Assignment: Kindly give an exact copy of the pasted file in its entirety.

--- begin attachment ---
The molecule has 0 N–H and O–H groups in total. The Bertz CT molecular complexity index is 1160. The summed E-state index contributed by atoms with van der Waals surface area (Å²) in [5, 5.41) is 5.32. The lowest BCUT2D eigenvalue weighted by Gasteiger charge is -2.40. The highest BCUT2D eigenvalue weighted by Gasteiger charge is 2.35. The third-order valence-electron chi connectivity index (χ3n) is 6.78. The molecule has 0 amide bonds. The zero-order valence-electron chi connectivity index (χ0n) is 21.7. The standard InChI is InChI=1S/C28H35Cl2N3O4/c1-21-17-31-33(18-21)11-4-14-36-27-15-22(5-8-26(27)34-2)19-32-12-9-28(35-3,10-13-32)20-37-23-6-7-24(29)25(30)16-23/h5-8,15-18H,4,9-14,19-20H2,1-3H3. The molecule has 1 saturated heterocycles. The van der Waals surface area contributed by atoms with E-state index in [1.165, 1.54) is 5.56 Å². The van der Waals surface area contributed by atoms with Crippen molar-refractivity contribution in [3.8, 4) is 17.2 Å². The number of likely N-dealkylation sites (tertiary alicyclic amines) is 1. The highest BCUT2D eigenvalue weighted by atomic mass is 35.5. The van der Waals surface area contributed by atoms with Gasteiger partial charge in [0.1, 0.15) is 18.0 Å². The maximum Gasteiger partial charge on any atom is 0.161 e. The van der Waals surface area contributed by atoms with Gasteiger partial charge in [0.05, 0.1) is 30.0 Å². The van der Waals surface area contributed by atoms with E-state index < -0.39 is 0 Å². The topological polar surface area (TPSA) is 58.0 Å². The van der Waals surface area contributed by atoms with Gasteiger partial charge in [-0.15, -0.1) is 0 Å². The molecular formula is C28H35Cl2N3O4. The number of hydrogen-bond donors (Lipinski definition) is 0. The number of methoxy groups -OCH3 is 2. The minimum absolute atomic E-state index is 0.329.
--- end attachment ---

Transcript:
The molecule has 0 N–H and O–H groups in total. The Bertz CT molecular complexity index is 1160. The summed E-state index contributed by atoms with van der Waals surface area (Å²) in [5, 5.41) is 5.32. The lowest BCUT2D eigenvalue weighted by Gasteiger charge is -2.40. The highest BCUT2D eigenvalue weighted by Gasteiger charge is 2.35. The third-order valence-electron chi connectivity index (χ3n) is 6.78. The molecule has 0 amide bonds. The zero-order valence-electron chi connectivity index (χ0n) is 21.7. The standard InChI is InChI=1S/C28H35Cl2N3O4/c1-21-17-31-33(18-21)11-4-14-36-27-15-22(5-8-26(27)34-2)19-32-12-9-28(35-3,10-13-32)20-37-23-6-7-24(29)25(30)16-23/h5-8,15-18H,4,9-14,19-20H2,1-3H3. The molecule has 1 saturated heterocycles. The van der Waals surface area contributed by atoms with E-state index in [1.165, 1.54) is 5.56 Å². The van der Waals surface area contributed by atoms with Crippen molar-refractivity contribution in [3.8, 4) is 17.2 Å². The number of likely N-dealkylation sites (tertiary alicyclic amines) is 1. The highest BCUT2D eigenvalue weighted by atomic mass is 35.5. The van der Waals surface area contributed by atoms with Gasteiger partial charge in [0.1, 0.15) is 18.0 Å². The maximum Gasteiger partial charge on any atom is 0.161 e. The van der Waals surface area contributed by atoms with Gasteiger partial charge in [0.05, 0.1) is 30.0 Å². The van der Waals surface area contributed by atoms with E-state index < -0.39 is 0 Å². The topological polar surface area (TPSA) is 58.0 Å². The van der Waals surface area contributed by atoms with Gasteiger partial charge in [-0.15, -0.1) is 0 Å². The molecular formula is C28H35Cl2N3O4. The number of hydrogen-bond donors (Lipinski definition) is 0. The number of methoxy groups -OCH3 is 2. The minimum absolute atomic E-state index is 0.329.